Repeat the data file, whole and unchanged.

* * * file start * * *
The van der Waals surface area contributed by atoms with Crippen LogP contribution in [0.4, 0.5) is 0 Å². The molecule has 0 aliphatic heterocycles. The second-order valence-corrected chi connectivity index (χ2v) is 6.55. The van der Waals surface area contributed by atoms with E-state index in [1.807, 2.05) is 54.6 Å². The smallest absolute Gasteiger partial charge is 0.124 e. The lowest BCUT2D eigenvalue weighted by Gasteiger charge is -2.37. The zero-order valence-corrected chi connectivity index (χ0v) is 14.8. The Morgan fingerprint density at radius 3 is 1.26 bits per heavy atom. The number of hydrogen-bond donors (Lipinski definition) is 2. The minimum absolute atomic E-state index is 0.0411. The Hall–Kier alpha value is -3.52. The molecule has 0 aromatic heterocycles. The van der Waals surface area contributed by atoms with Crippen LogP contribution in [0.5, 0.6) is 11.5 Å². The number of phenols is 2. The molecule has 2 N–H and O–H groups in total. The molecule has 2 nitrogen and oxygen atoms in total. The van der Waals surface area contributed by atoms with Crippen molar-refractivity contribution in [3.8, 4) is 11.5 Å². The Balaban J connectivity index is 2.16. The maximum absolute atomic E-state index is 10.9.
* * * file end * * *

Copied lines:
The van der Waals surface area contributed by atoms with Crippen LogP contribution in [0.4, 0.5) is 0 Å². The molecule has 0 aliphatic heterocycles. The second-order valence-corrected chi connectivity index (χ2v) is 6.55. The van der Waals surface area contributed by atoms with E-state index in [1.807, 2.05) is 54.6 Å². The smallest absolute Gasteiger partial charge is 0.124 e. The lowest BCUT2D eigenvalue weighted by Gasteiger charge is -2.37. The zero-order valence-corrected chi connectivity index (χ0v) is 14.8. The Morgan fingerprint density at radius 3 is 1.26 bits per heavy atom. The number of hydrogen-bond donors (Lipinski definition) is 2. The minimum absolute atomic E-state index is 0.0411. The Hall–Kier alpha value is -3.52. The molecule has 0 aromatic heterocycles. The van der Waals surface area contributed by atoms with Crippen LogP contribution in [0.5, 0.6) is 11.5 Å². The number of phenols is 2. The molecule has 2 N–H and O–H groups in total. The molecule has 2 nitrogen and oxygen atoms in total. The van der Waals surface area contributed by atoms with Crippen molar-refractivity contribution in [3.8, 4) is 11.5 Å². The Balaban J connectivity index is 2.16. The maximum absolute atomic E-state index is 10.9.